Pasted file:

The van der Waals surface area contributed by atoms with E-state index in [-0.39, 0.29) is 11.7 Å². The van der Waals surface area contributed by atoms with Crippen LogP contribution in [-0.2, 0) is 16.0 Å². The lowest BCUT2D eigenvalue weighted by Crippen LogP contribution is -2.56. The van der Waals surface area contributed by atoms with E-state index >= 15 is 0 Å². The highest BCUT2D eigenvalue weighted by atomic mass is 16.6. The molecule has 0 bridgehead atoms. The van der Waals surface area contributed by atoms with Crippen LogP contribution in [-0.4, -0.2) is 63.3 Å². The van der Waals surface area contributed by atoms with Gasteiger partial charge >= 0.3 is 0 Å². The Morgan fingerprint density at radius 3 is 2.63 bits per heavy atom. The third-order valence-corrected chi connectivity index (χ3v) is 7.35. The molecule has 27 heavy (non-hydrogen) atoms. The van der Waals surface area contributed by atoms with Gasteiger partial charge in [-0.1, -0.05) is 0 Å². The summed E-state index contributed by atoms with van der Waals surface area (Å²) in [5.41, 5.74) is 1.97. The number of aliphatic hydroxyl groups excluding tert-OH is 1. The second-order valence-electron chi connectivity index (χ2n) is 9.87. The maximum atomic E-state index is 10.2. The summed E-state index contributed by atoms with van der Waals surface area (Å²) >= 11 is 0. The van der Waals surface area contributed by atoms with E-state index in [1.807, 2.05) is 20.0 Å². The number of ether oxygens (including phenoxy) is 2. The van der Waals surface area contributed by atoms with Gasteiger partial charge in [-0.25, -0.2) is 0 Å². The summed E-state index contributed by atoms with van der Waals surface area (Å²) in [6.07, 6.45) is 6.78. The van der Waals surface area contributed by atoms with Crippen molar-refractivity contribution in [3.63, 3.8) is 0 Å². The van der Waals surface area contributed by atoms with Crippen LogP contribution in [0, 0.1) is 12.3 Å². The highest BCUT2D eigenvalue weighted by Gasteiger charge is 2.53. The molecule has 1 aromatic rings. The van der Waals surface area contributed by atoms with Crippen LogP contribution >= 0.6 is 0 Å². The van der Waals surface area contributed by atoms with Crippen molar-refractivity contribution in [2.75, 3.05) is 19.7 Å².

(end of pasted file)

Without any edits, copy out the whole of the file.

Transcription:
The van der Waals surface area contributed by atoms with E-state index in [-0.39, 0.29) is 11.7 Å². The van der Waals surface area contributed by atoms with Crippen LogP contribution in [-0.2, 0) is 16.0 Å². The lowest BCUT2D eigenvalue weighted by Crippen LogP contribution is -2.56. The van der Waals surface area contributed by atoms with E-state index >= 15 is 0 Å². The highest BCUT2D eigenvalue weighted by atomic mass is 16.6. The molecule has 0 bridgehead atoms. The van der Waals surface area contributed by atoms with Crippen LogP contribution in [-0.4, -0.2) is 63.3 Å². The van der Waals surface area contributed by atoms with Gasteiger partial charge >= 0.3 is 0 Å². The Morgan fingerprint density at radius 3 is 2.63 bits per heavy atom. The third-order valence-corrected chi connectivity index (χ3v) is 7.35. The molecule has 27 heavy (non-hydrogen) atoms. The van der Waals surface area contributed by atoms with Gasteiger partial charge in [-0.1, -0.05) is 0 Å². The summed E-state index contributed by atoms with van der Waals surface area (Å²) in [5.41, 5.74) is 1.97. The number of aliphatic hydroxyl groups excluding tert-OH is 1. The second-order valence-electron chi connectivity index (χ2n) is 9.87. The maximum atomic E-state index is 10.2. The summed E-state index contributed by atoms with van der Waals surface area (Å²) >= 11 is 0. The van der Waals surface area contributed by atoms with E-state index in [1.807, 2.05) is 20.0 Å². The number of ether oxygens (including phenoxy) is 2. The van der Waals surface area contributed by atoms with Gasteiger partial charge in [-0.25, -0.2) is 0 Å². The summed E-state index contributed by atoms with van der Waals surface area (Å²) in [6.07, 6.45) is 6.78. The van der Waals surface area contributed by atoms with Crippen molar-refractivity contribution in [3.63, 3.8) is 0 Å². The van der Waals surface area contributed by atoms with Crippen LogP contribution in [0, 0.1) is 12.3 Å². The highest BCUT2D eigenvalue weighted by Gasteiger charge is 2.53. The molecule has 1 aromatic rings. The van der Waals surface area contributed by atoms with Crippen LogP contribution >= 0.6 is 0 Å². The van der Waals surface area contributed by atoms with Crippen molar-refractivity contribution in [2.75, 3.05) is 19.7 Å².